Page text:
Published: Friday, November 2, 2012
Updated: Friday, November 2, 2012 03:11
After a campaign that has lasted more than two years and will end up costing more than $6 billion, has seen countless debates, more advertisements than we ever wanted to see, The Daily Barometer editorial board has decided to take a stance on this presidential election and choose the candidate we believe is the right choice for this country.
We are endorsing Barack Obama.
We can talk all day long about why Romney is the wrong choice — and we will get to him — but what we want to focus on is why Obama is our choice.
Let’s start with an issue near and dear to most of our hearts: financial aid and student debt.
From an economics standpoint, students should be filling in Obama’s bubble on the ballot. The average student leaves their university with a debt of $23,300, and there are currently over $1 trillion in outstanding college loans in the U.S. alone.
Obama sought to fix this problem by taking steps, like increasing the funding for Pell Grants by doubling it for more than seven million students.
Now Pell Grants, which affects more than 19,000 students at Oregon public universities, will allocate up to $5,635 per student.
These steps to increase the amount of funding will make these hardships easier on many students trying to get by financially to pursue a goal of earning a degree.
Under both Romney and Vice Presidential candidate Paul Ryan’s budget plan, these reforms would be repealed, leaving over a million students without the opportunity to receive Pell Grants.
While we’re discussing ways of bringing down student debt, let’s look at the candidates’ plans for tackling the U.S. national debt, a problem that will need to be looked at in the upcoming four years, if we want to avoid a situation similar to Greece.
Romney’s plan to trim taxes significantly for those in the highest tax brackets will eliminate an estimated $456 billion in federal revenues per year. While there will be tax cuts across the board, the cuts to the wealthier are much more significant. The lowest tax bracket would be lowered by 2 percent, while the highest tax bracket will go down 7 percent (from 35 to 28). His plan will cost at least $5 trillion and that’s before factoring in the extra $2 trillion in defense spending he would add in, financing the military has not asked for, nor needs.
In Obama’s plan, 95 percent of families will pay the same amount of income tax as they currently are. The only changes will take place for those making between $200,000 and $500,000. Starting in 2013, those in that tax bracket will pay $3,300 more in federal income taxes, and those making more than $1 million annually will pay an additional $184,600 per year, on average, according to the Tax Policy Center.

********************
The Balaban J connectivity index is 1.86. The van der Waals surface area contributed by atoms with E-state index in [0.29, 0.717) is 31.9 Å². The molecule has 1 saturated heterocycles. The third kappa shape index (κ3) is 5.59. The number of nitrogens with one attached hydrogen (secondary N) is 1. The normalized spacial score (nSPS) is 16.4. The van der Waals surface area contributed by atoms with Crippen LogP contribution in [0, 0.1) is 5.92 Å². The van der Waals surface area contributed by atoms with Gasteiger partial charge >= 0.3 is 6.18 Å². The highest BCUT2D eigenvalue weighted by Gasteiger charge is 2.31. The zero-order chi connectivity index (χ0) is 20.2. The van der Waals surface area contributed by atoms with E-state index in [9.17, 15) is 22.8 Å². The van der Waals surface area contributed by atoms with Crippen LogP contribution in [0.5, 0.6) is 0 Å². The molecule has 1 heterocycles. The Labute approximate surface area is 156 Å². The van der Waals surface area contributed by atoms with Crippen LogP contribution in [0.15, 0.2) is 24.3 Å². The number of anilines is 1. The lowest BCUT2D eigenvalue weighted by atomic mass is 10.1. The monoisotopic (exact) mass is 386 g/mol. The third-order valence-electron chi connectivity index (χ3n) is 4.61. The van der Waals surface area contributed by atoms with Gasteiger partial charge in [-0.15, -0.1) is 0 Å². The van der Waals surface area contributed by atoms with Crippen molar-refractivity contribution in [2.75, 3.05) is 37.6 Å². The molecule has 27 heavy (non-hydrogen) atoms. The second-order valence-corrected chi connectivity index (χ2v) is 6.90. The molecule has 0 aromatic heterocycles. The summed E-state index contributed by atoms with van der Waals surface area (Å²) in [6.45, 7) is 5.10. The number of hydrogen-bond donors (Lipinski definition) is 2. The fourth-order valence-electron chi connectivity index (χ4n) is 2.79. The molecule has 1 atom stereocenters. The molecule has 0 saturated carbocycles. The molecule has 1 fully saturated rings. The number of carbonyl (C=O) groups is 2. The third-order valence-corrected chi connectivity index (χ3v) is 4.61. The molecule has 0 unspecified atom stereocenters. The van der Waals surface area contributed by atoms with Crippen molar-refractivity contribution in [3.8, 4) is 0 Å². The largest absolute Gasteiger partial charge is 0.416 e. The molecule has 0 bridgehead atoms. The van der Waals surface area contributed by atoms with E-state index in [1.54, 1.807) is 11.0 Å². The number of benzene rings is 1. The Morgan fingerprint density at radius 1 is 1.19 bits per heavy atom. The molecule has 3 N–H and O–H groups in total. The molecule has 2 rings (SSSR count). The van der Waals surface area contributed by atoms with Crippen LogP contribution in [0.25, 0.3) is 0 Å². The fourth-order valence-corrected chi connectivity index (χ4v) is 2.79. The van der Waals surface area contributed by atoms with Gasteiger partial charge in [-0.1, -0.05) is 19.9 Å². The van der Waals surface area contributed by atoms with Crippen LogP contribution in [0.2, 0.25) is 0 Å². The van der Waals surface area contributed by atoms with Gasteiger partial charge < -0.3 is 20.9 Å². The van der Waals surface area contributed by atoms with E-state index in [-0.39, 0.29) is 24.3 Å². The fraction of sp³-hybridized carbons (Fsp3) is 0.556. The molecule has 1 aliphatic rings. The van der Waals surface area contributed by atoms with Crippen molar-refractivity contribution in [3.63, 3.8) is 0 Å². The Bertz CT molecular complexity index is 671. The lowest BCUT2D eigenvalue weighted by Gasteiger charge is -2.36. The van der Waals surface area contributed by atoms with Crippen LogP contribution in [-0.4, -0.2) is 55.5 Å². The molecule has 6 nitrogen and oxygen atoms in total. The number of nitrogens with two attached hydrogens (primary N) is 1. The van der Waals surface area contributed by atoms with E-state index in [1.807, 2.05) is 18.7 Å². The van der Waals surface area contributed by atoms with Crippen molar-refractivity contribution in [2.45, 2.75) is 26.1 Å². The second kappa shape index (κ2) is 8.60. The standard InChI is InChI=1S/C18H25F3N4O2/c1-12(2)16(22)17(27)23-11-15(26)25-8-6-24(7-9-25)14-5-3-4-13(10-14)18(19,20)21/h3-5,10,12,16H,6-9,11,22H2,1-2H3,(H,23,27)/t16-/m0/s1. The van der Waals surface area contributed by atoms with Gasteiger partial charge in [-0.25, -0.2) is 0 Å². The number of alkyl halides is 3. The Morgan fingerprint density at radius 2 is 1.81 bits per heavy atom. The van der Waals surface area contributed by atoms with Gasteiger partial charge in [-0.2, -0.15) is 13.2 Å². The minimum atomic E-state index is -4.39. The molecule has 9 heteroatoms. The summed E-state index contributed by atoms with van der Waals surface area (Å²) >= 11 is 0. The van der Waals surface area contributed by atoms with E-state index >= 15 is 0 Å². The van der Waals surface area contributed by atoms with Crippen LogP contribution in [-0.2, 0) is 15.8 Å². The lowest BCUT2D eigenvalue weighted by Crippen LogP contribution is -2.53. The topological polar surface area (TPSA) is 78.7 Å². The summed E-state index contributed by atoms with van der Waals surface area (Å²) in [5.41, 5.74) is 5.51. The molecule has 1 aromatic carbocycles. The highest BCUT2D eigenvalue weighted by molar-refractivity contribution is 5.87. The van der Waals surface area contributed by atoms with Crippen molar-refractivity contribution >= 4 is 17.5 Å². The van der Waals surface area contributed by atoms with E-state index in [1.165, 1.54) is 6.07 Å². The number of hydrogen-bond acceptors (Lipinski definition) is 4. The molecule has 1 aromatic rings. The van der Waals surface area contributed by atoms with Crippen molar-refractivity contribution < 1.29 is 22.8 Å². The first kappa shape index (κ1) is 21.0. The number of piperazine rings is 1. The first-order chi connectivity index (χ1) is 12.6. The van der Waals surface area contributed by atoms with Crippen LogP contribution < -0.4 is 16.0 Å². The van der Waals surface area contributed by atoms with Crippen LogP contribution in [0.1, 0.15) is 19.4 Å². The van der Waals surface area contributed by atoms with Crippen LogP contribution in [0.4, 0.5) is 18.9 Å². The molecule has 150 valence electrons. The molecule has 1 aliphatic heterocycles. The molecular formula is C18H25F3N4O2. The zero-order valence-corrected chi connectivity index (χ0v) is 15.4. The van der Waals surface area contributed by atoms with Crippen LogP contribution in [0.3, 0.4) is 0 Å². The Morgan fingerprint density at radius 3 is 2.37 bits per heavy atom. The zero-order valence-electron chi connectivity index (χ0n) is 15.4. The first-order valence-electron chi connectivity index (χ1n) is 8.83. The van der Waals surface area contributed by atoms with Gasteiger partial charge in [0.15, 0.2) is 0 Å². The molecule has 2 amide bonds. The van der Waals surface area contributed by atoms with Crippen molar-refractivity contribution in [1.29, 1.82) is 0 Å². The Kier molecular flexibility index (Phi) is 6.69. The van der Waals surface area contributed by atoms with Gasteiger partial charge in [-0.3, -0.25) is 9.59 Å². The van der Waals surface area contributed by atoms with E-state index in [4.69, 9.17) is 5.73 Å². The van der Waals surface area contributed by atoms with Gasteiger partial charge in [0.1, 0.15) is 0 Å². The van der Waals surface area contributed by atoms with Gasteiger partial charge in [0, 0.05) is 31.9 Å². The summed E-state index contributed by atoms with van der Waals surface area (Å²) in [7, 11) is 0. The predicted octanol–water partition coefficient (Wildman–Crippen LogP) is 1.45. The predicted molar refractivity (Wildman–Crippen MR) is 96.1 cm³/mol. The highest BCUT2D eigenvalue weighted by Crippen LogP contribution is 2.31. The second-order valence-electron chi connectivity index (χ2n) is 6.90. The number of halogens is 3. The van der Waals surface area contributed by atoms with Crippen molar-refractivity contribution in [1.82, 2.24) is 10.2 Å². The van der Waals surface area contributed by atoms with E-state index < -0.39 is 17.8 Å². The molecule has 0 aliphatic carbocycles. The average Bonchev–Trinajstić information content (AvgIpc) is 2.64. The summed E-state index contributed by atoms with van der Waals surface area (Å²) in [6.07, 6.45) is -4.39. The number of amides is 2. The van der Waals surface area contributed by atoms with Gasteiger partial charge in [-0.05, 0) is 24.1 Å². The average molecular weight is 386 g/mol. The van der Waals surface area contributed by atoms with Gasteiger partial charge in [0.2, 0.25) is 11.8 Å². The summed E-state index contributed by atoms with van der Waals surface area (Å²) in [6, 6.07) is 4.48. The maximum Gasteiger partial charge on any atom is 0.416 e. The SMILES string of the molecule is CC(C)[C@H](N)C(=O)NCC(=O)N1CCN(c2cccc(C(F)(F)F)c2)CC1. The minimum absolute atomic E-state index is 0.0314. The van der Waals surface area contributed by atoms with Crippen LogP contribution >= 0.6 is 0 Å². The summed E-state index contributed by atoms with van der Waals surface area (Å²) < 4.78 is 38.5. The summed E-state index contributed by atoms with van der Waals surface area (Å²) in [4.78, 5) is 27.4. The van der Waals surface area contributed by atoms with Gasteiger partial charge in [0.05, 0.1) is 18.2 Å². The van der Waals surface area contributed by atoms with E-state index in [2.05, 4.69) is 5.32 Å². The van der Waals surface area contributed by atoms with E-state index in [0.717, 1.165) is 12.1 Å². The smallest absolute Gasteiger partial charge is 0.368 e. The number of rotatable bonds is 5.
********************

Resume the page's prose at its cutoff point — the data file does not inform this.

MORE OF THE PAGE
The rates Obama is proposing are similar to those under the Clinton Administration. Last we checked the ‘90s were a pretty good period of economic growth for America, as the country’s economy grew at a staggering rate.
He also has proposed spending cuts across the board and has been open to entitlement reform to bring down the debt as well.
We also believe that character is important, and the comparison between the candidates on this particular matter couldn’t be more different.
If graded on consistently maintaining core values, Romney would receive an “F.” In the past 10 years, between Romney’s campaign to become governor of Massachusetts and his campaign to become the President of the United States, he has flip-flopped on every core value, and has shown no willingness to stand by his previously held positions.
In comparison, though Obama’s stances (pushing for health care reform, advocating for same-sex marriage) may have been unpopular at the time, he stood by them because he believed it was the right thing to do.
We all know Obama’s presidency has not lived up to the lofty expectations everybody wanted and anticipated after his election in 2008. However, we do believe Obama has the country on the right trajectory, and his policies are forward looking with a goal to make America strong in an ever-changing world. Romney, on the other hand, wants to go to back to the past. Obama put it best: Romney has the foreign policies of the 1980s, the social policies of the 1950s and the economic policies of the 1920s.
Those are policies of the past.
We want to keep moving forward.
Editorial serve as means for Barometer editors to offer commentary and opinions on issues both global and local, grand in scale or diminutive. The views expressed here are a reflection of the editorial board’s majority.